The Holidays Can Cause a Bipolar Mood Swing

December 22, 2021 Natasha Tracy

The holidays can cause a bipolar mood swing. And by that, I mean they can cause a mood episode that wasn't present before the holidays. So, for example, you might have been stable before the holidays, and then depression sets in. You might have been depressed, and then mania sets in. A swing from one mood or euthymia (a state without mood episode characteristics; stability) to another mood is pretty common at this time of year. So, let's take a look at bipolar mood swings during the holidays.

The Holidays and Bipolar Mood Swings

The fascinating thing about bipolar disorder is when you destabilize your mood, it may go up, or it may go down -- and this varies by individual. Some people are more likely to get depressed when destabilized, while others are more likely to experience hypomania or mania. I'm a depression girl, generally. If my stability wobbles at all, it's likely I will become depressed.

That said, it's not always the same. Sometimes I can experience hypomanias due to mood instability. Again, this is fascinating. It makes bipolar unpredictable and a constant moving target.

Why Do Bipolar Mood Swings Happen During the Holidays?

There are many reasons why bipolar mood swings are more common during the holidays. A lot of this depends on how you experience the holidays. For example:

  • If you find the holidays stressful, that can create a mood swing. I have found that intensely stressful situations can cause me to become hypomanic as I try to deal with everything about which I am stressed.
  • If you find the holidays joyous, that can create a mood swing. If the holidays bring you great joy, then your mood may swing up to an unhealthy level because of bipolar disorder.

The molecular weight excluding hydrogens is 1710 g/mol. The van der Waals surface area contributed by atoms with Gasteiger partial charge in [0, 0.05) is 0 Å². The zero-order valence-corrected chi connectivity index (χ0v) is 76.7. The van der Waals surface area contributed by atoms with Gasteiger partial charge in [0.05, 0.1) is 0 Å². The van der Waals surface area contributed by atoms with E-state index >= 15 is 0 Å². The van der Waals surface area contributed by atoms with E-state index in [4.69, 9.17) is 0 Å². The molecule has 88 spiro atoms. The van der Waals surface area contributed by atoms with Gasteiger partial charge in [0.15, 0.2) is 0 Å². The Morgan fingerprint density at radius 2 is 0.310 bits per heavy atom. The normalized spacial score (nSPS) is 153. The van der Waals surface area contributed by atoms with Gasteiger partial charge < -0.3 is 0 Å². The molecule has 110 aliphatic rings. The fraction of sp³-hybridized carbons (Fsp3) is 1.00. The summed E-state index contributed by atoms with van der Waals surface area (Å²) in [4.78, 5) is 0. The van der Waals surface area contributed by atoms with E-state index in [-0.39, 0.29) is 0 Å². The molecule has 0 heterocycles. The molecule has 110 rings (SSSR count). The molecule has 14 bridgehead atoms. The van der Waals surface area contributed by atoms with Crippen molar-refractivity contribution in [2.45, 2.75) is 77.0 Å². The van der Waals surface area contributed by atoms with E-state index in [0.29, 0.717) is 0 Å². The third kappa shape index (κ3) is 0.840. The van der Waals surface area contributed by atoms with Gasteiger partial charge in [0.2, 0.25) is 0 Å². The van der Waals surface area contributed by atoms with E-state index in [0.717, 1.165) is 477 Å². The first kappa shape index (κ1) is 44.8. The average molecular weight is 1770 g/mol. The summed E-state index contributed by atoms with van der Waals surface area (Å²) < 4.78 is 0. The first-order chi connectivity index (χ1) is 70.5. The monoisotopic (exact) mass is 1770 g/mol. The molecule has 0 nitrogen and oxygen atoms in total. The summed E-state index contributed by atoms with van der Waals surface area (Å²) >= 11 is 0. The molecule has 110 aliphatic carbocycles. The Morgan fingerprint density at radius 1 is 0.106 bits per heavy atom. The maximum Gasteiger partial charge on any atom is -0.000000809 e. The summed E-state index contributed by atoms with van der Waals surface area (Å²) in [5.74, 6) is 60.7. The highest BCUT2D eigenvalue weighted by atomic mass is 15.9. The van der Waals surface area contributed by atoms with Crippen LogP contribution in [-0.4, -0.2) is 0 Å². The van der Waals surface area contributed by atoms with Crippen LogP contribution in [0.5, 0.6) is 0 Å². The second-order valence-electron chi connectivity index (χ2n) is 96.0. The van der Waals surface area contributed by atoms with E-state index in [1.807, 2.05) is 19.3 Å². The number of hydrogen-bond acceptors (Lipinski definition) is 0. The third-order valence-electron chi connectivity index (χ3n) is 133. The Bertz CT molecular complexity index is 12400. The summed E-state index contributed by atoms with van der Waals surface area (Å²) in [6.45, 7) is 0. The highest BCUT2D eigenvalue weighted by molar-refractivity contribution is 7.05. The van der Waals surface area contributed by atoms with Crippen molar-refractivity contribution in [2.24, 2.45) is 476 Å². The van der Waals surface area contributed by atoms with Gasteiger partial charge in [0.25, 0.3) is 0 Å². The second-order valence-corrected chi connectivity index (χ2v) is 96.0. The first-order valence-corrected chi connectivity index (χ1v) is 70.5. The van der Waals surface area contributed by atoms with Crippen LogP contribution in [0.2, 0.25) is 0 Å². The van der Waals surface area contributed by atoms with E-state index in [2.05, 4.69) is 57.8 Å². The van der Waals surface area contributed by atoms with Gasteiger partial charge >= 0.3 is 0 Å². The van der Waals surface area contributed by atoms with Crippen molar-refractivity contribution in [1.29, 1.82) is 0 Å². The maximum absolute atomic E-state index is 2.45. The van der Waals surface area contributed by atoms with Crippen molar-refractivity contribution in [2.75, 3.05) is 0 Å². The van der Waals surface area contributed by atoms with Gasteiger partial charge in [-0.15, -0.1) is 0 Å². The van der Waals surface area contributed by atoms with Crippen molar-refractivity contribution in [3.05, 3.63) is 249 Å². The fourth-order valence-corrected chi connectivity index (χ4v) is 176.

• If you find the holidays sad, then, of course, that can produce a mood swing. If your mood is lowered, depression may be the result.

In my experience, these effects tend to happen due to things like an interruption in routine, experiencing new activities, being around people in uncommon ways, haunting memories, dealing with family members, forced socialization with those with whom you disagree, the stress of gift-giving, and more.

Basically, the holidays bring about a perfect storm of reasons for bipolar mood swings.

Why Do Bipolar Moods Swings During the Holidays Matter?

The problem with bipolar mood swings is that they tend to beget more bipolar mood swings. So, even if you swing to the higher side and it feels good temporarily, it's actually not good because there tends to be a depression waiting for you in the new year. And as I always say, the higher you fly, the farther there is to fall and the bigger a crater you will make when you do.

It should come as no surprise, then, that I recommend not allowing the holidays to create bipolar mood swings if at all possible. Stability should be the goal in bipolar disorder, no matter what time of year it is. For more on preventing mood episodes during the holidays, see here.

In all, it's important to plan ahead to avoid bipolar mood swings during the holidays, but it's also important to know that if bipolar mood swings happen anyway, this isn't your fault, and you certainly aren't alone. If this is you, make sure to contact your treatment provider(s) as soon as you see a bipolar mood swing coming so they can help you correct it. Remember, it is easier to stop a bipolar mood swing when it's small -- waiting until a crisis emerges is just a recipe for spending the new year in the hospital.

And do try to enjoy the holidays. Not every moment can be dedicated to bipolar. Even if all you like is the food or the twinkle lights, focus on those and smile. It is just once a year.

APA Reference
Tracy, N. (2021, December 22). The Holidays Can Cause a Bipolar Mood Swing, HealthyPlace. Retrieved on 2024, June 19 from

Author: Natasha Tracy

Natasha Tracy is a renowned speaker, award-winning advocate, and author of Lost Marbles: Insights into My Life with Depression & Bipolar. She's also the host of the podcast Snap Out of It! The Mental Illness in the Workplace Podcast.

Find Natasha Tracy on her blog, Bipolar BurbleTwitter, InstagramFacebook, and YouTube.

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